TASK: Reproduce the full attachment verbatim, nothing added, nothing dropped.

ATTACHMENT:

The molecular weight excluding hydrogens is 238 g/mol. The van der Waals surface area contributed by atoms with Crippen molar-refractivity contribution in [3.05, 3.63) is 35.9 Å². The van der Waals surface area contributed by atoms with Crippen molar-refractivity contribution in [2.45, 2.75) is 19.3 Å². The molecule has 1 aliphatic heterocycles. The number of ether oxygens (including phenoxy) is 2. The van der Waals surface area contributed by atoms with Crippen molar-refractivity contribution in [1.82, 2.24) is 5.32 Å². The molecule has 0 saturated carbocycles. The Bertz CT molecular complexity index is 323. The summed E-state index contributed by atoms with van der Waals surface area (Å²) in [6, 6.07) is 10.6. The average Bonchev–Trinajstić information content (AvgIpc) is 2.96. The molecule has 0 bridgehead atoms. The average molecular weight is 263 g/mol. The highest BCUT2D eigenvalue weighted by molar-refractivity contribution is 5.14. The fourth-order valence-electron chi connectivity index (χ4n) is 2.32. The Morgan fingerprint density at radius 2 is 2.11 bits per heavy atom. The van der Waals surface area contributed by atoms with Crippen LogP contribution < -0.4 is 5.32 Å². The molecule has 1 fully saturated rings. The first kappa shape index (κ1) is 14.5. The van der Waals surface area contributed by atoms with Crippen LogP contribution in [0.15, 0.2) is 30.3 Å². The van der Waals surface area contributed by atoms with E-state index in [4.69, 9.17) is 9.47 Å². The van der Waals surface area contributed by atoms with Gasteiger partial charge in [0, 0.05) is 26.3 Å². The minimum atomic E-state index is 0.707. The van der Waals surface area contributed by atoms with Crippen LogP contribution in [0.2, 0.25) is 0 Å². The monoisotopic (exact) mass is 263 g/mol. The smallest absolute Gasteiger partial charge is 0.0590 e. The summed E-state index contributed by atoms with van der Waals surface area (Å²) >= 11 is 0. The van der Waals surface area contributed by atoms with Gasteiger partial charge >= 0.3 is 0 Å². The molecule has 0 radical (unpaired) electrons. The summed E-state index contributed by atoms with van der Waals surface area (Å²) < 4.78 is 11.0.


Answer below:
The molecular weight excluding hydrogens is 238 g/mol. The van der Waals surface area contributed by atoms with Crippen molar-refractivity contribution in [3.05, 3.63) is 35.9 Å². The van der Waals surface area contributed by atoms with Crippen molar-refractivity contribution in [2.45, 2.75) is 19.3 Å². The molecule has 1 aliphatic heterocycles. The number of ether oxygens (including phenoxy) is 2. The van der Waals surface area contributed by atoms with Crippen molar-refractivity contribution in [1.82, 2.24) is 5.32 Å². The molecule has 0 saturated carbocycles. The Bertz CT molecular complexity index is 323. The summed E-state index contributed by atoms with van der Waals surface area (Å²) in [6, 6.07) is 10.6. The average Bonchev–Trinajstić information content (AvgIpc) is 2.96. The molecule has 0 bridgehead atoms. The average molecular weight is 263 g/mol. The highest BCUT2D eigenvalue weighted by molar-refractivity contribution is 5.14. The fourth-order valence-electron chi connectivity index (χ4n) is 2.32. The Morgan fingerprint density at radius 2 is 2.11 bits per heavy atom. The van der Waals surface area contributed by atoms with Crippen LogP contribution < -0.4 is 5.32 Å². The molecule has 1 fully saturated rings. The first kappa shape index (κ1) is 14.5. The van der Waals surface area contributed by atoms with Crippen LogP contribution in [0.15, 0.2) is 30.3 Å². The van der Waals surface area contributed by atoms with E-state index in [4.69, 9.17) is 9.47 Å². The van der Waals surface area contributed by atoms with Gasteiger partial charge in [0, 0.05) is 26.3 Å². The minimum atomic E-state index is 0.707. The van der Waals surface area contributed by atoms with Crippen LogP contribution in [0.2, 0.25) is 0 Å². The monoisotopic (exact) mass is 263 g/mol. The smallest absolute Gasteiger partial charge is 0.0590 e. The summed E-state index contributed by atoms with van der Waals surface area (Å²) >= 11 is 0. The van der Waals surface area contributed by atoms with Gasteiger partial charge >= 0.3 is 0 Å². The molecule has 0 radical (unpaired) electrons. The summed E-state index contributed by atoms with van der Waals surface area (Å²) < 4.78 is 11.0.